Learning About 30-Day Readmissions From Patients With Repeated Hospitalizations
Published Online: June 27, 2014
Jeanne T. Black, PhD, MBA
The finding that nearly 1 in 5 Medicare beneficiaries treated in a hospital is readmitted within 30 days has captured the attention of policy makers concerned with both the cost and quality of health services. Hospital readmissions gained widespread attention with the Medicare Payment Advisory Commission’s June 2007 Report to Congress, which stated that 13.3% of all Medicare 30-day readmissions were potentially preventable and suggested that $12 billion could have been saved in a single year.1 The focus on readmissions intensified with the publication of Steven Jencks’ landmark 2009 paper in the New England Journal of Medicine,2 in which he and his coauthors estimated that unplanned 30-day rehospitalizations cost Medicare $17.4 billion in 2004. Also beginning in 2009, the Hospital Compare website created by CMS began to publish risk-standardized 30-day readmission rates by hospital for Medicare fee-for-service (FFS) patients discharged with a principal diagnosis of heart failure, acute myocardial infarction, or pneumonia. In October 2012, the Medicare Hospital Readmissions Reduction Program (HRRP) began penalizing hospitals for “excessive” readmission rates for these 3 conditions. The National Quality Forum subsequently endorsed a new 30-day readmission metric, the Hospital-Wide All-Cause Readmission Measure, which identifies and excludes specific conditions and procedures for which a hospitalization would be considered planned or expected.3 This measure, added to the Hospital Compare website in 2013, was developed to be applicable to all adult patients, not just those 65 years and older, so it can be used by payers other than Medicare.
National and regional initiatives launched to reduce readmissions to the Society for Hospital Medicine’s Project BOOST (Better Outcomes for Older adults through Safe Transitions),4 State Action on Avoidable Rehospitalizations (STAAR),5 the HHS “Partnership for Patients,”6 and the care transitions project facilitated by the CMS Quality Improvement Organizations (QIOs) in 14 communities.7 Despite all these efforts, between 2007 and 2011, the national Medicare readmission rate remained unchanged, preliminary data for calendar year 2012 show a slight decrease.8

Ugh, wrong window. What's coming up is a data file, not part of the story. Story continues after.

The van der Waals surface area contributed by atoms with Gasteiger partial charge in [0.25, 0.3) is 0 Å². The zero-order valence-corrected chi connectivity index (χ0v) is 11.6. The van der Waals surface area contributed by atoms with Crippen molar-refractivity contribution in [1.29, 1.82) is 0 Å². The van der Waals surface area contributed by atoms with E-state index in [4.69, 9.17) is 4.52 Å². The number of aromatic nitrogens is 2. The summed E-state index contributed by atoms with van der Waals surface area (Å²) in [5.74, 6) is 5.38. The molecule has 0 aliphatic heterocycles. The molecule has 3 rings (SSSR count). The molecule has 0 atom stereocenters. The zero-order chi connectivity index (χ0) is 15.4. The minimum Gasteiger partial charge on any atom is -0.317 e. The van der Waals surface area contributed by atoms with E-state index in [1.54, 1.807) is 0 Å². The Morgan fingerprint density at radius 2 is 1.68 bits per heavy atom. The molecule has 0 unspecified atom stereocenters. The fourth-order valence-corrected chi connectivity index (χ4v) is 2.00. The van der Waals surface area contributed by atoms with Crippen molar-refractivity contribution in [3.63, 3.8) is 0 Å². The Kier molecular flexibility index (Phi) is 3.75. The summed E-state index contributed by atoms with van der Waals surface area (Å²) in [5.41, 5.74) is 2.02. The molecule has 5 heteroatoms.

CMS, when finalizing the 3 readmission measures to be used in the HRRP, noted that the 30-day time frame “is a clinically meaningful period for hospitals, in collaboration with their medical communities, to reduce readmission risk. This time period for assessing readmission is an accepted standard in research and measurement.”9 This focus on a single 30-day period has resulted in analyses that assume a patient discharged from the hospital is at risk for a single rehospitalization. It ignores the fact that 25% of Medicare beneficiaries represent 85% of total expenditures.10 Jencks’ analysis was based not on unique patients but on hospital discharges. This traditional encounter-based approach is not patient-centered. It does not reflect the trajectory experienced by some patients who have repeated rehospitalizations. Hospital clinicians are only too aware that certain patients return to their emergency departments (EDs) and nursing units over and over again, but there is a lack of evidence regarding the extent to which these frequently readmitted patients contribute to 30-day readmission rates, whether they differ from other patients, and how those differences may indicate a need for additional or different approaches to prevent their readmissions.
The objective of this descriptive analysis was to understand the population of inpatients with a pattern of repeated hospitalizations at a large urban medical center in order to gain insight into the types of patients who were at the highest risk of readmission and consumed the most inpatient resources. This activity was undertaken as part of a quality improvement initiative and thus was deemed non-reviewable by the medical center’s Institutional Review Board.